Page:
Mystery Solved: Do You Really Need to Check Out of a Hotel — Or Can You Just Walk Away?

Mystery Solved: Do You Really Need to Check Out of a Hotel — Or Can You Just Walk Away?

You're all paid up anyway — but here's why it matters.

By Karen Gardiner

Our era of hospitality is one of online booking, pre-authorizations, and a dose of understandable distrust built in to the system, so the days of formally settling up the hotel bill at the end of a stay are long gone. Given that the receptionist has already swiped your credit card at check in and you've signed a form authorizing them to charge it, they don't actually require your presence in order to charge you for your stay — and any damage or theft that may have occurred in its duration. So, then, do you even need to formally check out anymore? It should only take two minutes, but what if you are stuck at the end of a line of people checking in/out or complaining?

While you are not actually required to go through the routine of checking out, there are a few reasons why you really should do so, several of which were raised on Quora's message board.

First, it gives you the opportunity to check the charges. If someone dines in a hotel restaurant and charges the meal to their room, it's all too easy to write down the wrong room number. This is not always cross-checked by staff so you end up with a meal you didn't eat posted to your room. Much easier to dispute the charge there and then, face-to-face, than weeks later when you get your credit card statement. Moreover, if there was a misunderstanding over your checkout date — say you leave Saturday but the hotel has you down as leaving Sunday — you are going to get charged for that additional night. Then, there's also the thorny issue of the minibar, some of which trigger a charge by way of a censor if you so much as lift an item, even if you never intended to consume it.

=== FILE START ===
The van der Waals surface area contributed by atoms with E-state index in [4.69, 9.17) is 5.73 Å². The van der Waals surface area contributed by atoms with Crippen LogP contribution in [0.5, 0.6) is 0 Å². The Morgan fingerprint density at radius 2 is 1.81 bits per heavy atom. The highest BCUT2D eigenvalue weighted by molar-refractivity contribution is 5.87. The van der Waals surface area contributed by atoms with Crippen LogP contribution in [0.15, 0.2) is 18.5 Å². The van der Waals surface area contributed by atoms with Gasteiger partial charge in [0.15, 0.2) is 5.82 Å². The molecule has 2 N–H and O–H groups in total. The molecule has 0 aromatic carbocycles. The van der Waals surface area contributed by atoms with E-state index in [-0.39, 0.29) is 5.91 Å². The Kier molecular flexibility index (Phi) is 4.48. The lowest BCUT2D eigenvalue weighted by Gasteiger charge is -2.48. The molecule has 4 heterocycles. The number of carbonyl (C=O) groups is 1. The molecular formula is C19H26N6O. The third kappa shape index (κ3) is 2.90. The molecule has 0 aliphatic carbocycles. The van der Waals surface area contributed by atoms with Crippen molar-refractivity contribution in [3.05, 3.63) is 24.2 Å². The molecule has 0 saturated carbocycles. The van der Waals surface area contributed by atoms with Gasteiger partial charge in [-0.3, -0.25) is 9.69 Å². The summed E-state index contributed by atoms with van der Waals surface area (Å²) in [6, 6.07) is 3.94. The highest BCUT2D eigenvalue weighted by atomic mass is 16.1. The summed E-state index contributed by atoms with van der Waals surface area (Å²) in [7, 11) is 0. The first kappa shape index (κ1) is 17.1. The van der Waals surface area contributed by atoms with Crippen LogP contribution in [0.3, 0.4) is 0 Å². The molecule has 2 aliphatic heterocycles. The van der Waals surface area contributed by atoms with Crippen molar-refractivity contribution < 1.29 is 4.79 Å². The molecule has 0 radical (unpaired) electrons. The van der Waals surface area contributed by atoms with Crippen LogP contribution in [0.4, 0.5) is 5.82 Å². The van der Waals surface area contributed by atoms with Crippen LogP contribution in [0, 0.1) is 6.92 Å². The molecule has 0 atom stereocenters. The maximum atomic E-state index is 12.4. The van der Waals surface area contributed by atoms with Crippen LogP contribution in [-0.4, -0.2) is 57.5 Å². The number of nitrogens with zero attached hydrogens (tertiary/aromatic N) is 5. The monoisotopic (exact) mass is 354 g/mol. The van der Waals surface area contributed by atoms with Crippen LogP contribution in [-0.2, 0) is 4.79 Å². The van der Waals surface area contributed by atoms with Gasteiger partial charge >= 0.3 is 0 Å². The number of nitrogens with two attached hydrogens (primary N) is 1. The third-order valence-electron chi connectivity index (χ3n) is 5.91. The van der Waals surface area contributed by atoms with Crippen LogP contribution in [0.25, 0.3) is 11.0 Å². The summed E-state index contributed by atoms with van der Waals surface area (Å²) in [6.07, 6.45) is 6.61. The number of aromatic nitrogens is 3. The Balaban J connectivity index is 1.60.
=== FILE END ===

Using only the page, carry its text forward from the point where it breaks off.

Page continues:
Another simple reason is courtesy. If you inform the hotel that you are out of your room, then they can let housekeeping know to clean it — rooms that need to be prepared for new guests get priority on the housekeeping schedule. If extending courtesy to hard-working housekeeping staff is not your thing, well, consider karma.

But also try imagining how the effect would impact you if you were waiting to check in. If housekeeping had been able to make up that room more quickly, you (as a guest showing up early) would have been able to have checked in early. (And this is all about you, right?)

Still, none of this solves the problem of the potential early-morning check out line, but one Quora user suggests the potentially time-saving moves of "calling the front desk from your room, TV checkout from your room, and checking out using the hotel's app." Any way you decide to do, it seems that formally checking out is worth those extra moments.

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